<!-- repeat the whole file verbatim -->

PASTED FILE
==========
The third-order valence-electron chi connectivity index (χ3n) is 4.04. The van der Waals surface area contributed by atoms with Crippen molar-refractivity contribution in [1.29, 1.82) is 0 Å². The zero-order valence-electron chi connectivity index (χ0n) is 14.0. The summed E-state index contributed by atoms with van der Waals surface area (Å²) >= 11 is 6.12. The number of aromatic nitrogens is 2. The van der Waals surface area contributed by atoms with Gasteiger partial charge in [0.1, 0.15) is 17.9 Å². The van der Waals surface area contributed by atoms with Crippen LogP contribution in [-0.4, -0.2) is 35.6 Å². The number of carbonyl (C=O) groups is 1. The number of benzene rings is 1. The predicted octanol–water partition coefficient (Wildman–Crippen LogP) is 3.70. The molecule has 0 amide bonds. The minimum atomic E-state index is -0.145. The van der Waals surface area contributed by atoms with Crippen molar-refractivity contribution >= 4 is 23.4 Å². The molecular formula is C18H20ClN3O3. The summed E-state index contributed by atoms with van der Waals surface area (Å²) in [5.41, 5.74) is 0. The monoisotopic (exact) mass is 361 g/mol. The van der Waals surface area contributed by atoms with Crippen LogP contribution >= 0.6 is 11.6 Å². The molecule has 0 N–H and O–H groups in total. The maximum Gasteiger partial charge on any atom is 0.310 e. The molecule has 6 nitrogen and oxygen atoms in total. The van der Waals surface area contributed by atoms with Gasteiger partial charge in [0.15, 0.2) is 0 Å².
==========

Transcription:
The third-order valence-electron chi connectivity index (χ3n) is 4.04. The van der Waals surface area contributed by atoms with Crippen molar-refractivity contribution in [1.29, 1.82) is 0 Å². The zero-order valence-electron chi connectivity index (χ0n) is 14.0. The summed E-state index contributed by atoms with van der Waals surface area (Å²) >= 11 is 6.12. The number of aromatic nitrogens is 2. The van der Waals surface area contributed by atoms with Gasteiger partial charge in [0.1, 0.15) is 17.9 Å². The van der Waals surface area contributed by atoms with Crippen LogP contribution in [-0.4, -0.2) is 35.6 Å². The number of carbonyl (C=O) groups is 1. The number of benzene rings is 1. The predicted octanol–water partition coefficient (Wildman–Crippen LogP) is 3.70. The molecule has 0 amide bonds. The minimum atomic E-state index is -0.145. The van der Waals surface area contributed by atoms with Crippen molar-refractivity contribution >= 4 is 23.4 Å². The molecular formula is C18H20ClN3O3. The summed E-state index contributed by atoms with van der Waals surface area (Å²) in [5.41, 5.74) is 0. The monoisotopic (exact) mass is 361 g/mol. The van der Waals surface area contributed by atoms with Crippen LogP contribution >= 0.6 is 11.6 Å². The molecule has 0 N–H and O–H groups in total. The maximum Gasteiger partial charge on any atom is 0.310 e. The molecule has 6 nitrogen and oxygen atoms in total. The van der Waals surface area contributed by atoms with Gasteiger partial charge in [0.15, 0.2) is 0 Å².